Body Language Mistakes That Make A Horrible First Impression

Did you know that looking a person directly in the eye is intimidating? Or that if you are introverted you could be sending the wrong message to your boss about your confidence and capabilities? According to body language expert Dr. Lillian Glass, how you carry yourself can drastically impact a first impression at work.

“Introvert and extroverts need to be mindful of their body language to make a good impression,” says Dr. Glass. “You have to convey that you’re confident, that you’re an open person and that you’re the type of person that someone wants to work with or do business with.”

Facial expressions, body language, and linguistics can be bigger indicators of your abilities as an employee than your work product. In other words, no matter how great your results or final project may be, the cues you are giving through your body language and disposition can undermine your success, and influence your chances for promotion, a raise, and even career growth.

We caught up with Dr. Glass to help us identify seven body language mistakes we may be making that are giving off a horrible first (or second or third) impression. Don’t slouch or cower — take this advice like a champ.

Tilting head to the side or dropping the head

Whether you’re playing coy or shyness is your natural disposition, looking down or not making eye contact is a sign of a lack of confidence. “When someone is trying to make a good first impression they need to keep in mind their posture: head up, nose up and chin up,” advises Dr. Glass. “Pretend there is a string holding the crown of their head up so that they don’t let their head fall down.”

Hunching over

Like your grandmother used to say, “Stand up straight.” Good posture and a strong stance projects openness and a willingness to work. Even if your office environment is casual and full of hipsters, good posture is a must. “It won’t come off as overly cocky or confident because good posture is important to be taken seriously by another person.”

Flimsy handshake

While the power grip isn’t a must-have for everyone, we can all agree that the limp, fishy handshake is the worst. Limp or lame handshakes make a horrible first impression and can make business contacts doubt your abilities. A good rule of thumb is to take situational cues by mirroring the handshake you are given. “Body language is about what is acceptable and what is not. Good posture and a firm handshake are acceptable and apply to everyone.”

Leaning out

While Sheryl Sandberg revolutionized the world with her book Lean In based upon the importance of women needing to ‘lean’ closer to the conference room table and ‘lean in’ to their careers, Dr. Glass says employees must be mindful not to lean out or lean away. If you lean away from the person you’re speaking with, it sends the message that you are not interested or not engaged with the other person,” she says.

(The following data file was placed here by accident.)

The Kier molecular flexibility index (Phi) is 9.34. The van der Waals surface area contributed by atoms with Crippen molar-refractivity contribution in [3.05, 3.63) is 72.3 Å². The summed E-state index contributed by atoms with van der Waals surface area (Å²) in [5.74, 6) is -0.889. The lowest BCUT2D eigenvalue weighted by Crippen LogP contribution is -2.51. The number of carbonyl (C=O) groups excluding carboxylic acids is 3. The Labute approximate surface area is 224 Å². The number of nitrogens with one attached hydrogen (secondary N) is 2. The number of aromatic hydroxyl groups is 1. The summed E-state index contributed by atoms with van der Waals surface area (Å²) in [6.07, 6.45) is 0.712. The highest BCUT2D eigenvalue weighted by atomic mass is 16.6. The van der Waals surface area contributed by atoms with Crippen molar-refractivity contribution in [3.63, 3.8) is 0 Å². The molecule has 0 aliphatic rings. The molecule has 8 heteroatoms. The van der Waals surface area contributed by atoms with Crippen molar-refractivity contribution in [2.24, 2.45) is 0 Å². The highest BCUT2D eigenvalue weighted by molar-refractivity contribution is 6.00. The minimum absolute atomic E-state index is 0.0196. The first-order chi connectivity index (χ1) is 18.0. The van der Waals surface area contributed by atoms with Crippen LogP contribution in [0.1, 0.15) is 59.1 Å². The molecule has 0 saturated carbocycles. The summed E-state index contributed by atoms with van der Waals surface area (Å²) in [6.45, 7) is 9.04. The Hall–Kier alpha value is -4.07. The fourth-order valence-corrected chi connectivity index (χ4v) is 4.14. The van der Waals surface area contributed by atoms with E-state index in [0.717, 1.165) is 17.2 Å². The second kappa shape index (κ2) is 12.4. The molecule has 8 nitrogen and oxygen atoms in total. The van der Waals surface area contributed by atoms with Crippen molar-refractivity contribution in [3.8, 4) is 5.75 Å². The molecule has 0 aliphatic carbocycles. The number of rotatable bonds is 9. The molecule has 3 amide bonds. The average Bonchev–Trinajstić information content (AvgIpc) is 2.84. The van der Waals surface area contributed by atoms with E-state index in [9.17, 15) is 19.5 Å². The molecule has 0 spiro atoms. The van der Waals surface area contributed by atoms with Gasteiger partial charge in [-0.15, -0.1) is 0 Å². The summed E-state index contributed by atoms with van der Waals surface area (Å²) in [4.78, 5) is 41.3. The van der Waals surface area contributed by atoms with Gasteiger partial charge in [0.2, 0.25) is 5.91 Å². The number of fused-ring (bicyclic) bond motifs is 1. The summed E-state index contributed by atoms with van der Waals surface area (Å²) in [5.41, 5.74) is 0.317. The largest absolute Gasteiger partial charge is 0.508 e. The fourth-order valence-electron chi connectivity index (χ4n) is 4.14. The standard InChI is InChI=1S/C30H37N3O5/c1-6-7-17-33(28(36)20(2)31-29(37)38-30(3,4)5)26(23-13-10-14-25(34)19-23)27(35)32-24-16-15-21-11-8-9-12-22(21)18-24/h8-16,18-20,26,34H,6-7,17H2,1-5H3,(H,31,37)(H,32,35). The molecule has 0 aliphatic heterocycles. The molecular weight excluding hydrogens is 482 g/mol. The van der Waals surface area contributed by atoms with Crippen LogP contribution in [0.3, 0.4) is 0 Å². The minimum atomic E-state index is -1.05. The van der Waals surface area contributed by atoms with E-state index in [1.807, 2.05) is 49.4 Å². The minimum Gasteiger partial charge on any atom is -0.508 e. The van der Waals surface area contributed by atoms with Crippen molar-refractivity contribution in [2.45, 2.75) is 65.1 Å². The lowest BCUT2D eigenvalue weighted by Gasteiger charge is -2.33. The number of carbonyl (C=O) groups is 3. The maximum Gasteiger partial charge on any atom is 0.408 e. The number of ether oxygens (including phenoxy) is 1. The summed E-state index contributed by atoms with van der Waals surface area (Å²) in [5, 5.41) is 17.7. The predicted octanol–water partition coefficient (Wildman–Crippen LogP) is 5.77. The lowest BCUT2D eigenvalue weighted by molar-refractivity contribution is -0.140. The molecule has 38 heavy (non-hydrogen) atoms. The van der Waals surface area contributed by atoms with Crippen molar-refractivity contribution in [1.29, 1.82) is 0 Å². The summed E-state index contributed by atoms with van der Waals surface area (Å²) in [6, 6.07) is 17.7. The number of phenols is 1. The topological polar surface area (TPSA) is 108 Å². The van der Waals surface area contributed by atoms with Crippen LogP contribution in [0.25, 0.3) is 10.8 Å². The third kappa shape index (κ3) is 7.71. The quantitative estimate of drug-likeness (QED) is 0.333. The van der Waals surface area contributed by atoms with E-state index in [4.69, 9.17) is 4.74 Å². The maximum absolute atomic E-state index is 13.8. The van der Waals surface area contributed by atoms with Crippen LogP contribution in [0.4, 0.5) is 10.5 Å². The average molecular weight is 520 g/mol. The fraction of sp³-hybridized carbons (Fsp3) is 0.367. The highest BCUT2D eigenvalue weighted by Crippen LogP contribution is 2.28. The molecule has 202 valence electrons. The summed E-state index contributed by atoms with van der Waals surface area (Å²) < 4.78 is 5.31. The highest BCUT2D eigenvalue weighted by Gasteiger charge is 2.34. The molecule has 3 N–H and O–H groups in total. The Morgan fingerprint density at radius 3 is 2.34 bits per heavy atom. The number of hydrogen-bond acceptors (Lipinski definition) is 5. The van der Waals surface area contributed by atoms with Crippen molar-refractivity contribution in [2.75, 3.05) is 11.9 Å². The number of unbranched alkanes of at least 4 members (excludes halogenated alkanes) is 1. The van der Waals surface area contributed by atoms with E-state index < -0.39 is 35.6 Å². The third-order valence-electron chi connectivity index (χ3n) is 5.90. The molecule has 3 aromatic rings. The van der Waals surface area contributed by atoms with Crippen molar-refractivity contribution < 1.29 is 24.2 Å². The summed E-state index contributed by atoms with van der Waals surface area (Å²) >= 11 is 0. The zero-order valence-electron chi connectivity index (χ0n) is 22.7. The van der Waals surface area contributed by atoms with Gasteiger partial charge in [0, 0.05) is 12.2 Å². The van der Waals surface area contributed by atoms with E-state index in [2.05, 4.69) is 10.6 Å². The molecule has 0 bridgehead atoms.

Direct eye contact

“Looking someone directly in the eyes is one of the old fashioned communication rules from the ’60s but that’s not how you are supposed to communicate,” insists Dr. Glass. “You are not supposed to look someone directly in the eye, you’re supposed to look them directly in the face. You have to look in their face for a second or two, then look at their eyes for a second or two, then look at their nose for a second or two, then repeat the loop. You don’t need to focus on the eyes — it can be perceived as very intimidating and very disconcerting.”

Intense seriousness

Sure, the office is a place of business, but that doesn’t mean you should walk the halls with a stern face. “If you are not smiling, it sends the message that you are not happy or engaged,” says Dr. Glass. “You have to smile.”

Tapping your feet or wringing your hands

We’ve all seen that person in the office who just cannot stop bouncing their knee or tapping a pencil. It doesn’t only convey nervousness, this behavior can also signal a larger problem. Dr. Glass contends that “body language that shows a lack of confidence includes fidgetiness, playing with hands or feet, shuffling or tapping feet.” Instead, try chewing gum or just nixing this bad habit altogether.

In the end, body language paired with a strong work performance will convey your truth value as an employee. “You have to stand and up straight. You have to smile, look at the persons face,” Dr. Glass reminds us. But more importantly, she says, “You have to be interested not interesting. Be concerned about what you’re doing and about what you can do for the company, not what the company can do for you. That’s where people really get in trouble, especially millennials, being too self-absorbed in the workplace can harm your chances for success. Millennials are more self-focused than any other generation; it’s about me, me, me. You cannot talk about you, you have to talk about them. You have to talk about what you provide and contribute to the company and your body language reinforces that.”


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